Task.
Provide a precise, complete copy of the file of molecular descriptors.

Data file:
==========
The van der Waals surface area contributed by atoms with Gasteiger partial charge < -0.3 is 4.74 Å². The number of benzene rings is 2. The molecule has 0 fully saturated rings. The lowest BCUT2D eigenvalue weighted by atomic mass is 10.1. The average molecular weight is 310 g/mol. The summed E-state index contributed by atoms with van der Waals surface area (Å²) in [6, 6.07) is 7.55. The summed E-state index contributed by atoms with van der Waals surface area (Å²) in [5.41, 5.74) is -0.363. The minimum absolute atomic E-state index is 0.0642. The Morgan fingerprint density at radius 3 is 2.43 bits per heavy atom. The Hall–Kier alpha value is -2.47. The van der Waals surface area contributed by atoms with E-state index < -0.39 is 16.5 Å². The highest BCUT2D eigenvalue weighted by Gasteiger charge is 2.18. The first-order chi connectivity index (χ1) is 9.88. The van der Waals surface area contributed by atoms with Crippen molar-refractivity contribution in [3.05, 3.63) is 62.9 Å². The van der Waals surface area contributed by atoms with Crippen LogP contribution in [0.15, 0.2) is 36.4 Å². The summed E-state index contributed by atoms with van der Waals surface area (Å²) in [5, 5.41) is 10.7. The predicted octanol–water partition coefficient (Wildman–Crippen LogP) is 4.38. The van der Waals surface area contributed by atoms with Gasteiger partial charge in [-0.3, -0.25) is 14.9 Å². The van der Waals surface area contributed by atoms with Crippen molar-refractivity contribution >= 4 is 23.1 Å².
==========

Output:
The van der Waals surface area contributed by atoms with Gasteiger partial charge < -0.3 is 4.74 Å². The number of benzene rings is 2. The molecule has 0 fully saturated rings. The lowest BCUT2D eigenvalue weighted by atomic mass is 10.1. The average molecular weight is 310 g/mol. The summed E-state index contributed by atoms with van der Waals surface area (Å²) in [6, 6.07) is 7.55. The summed E-state index contributed by atoms with van der Waals surface area (Å²) in [5.41, 5.74) is -0.363. The minimum absolute atomic E-state index is 0.0642. The Morgan fingerprint density at radius 3 is 2.43 bits per heavy atom. The Hall–Kier alpha value is -2.47. The van der Waals surface area contributed by atoms with E-state index < -0.39 is 16.5 Å². The highest BCUT2D eigenvalue weighted by Gasteiger charge is 2.18. The first-order chi connectivity index (χ1) is 9.88. The van der Waals surface area contributed by atoms with Crippen molar-refractivity contribution in [3.05, 3.63) is 62.9 Å². The van der Waals surface area contributed by atoms with Crippen LogP contribution in [0.15, 0.2) is 36.4 Å². The summed E-state index contributed by atoms with van der Waals surface area (Å²) in [5, 5.41) is 10.7. The predicted octanol–water partition coefficient (Wildman–Crippen LogP) is 4.38. The van der Waals surface area contributed by atoms with Gasteiger partial charge in [-0.3, -0.25) is 14.9 Å². The van der Waals surface area contributed by atoms with Crippen molar-refractivity contribution >= 4 is 23.1 Å².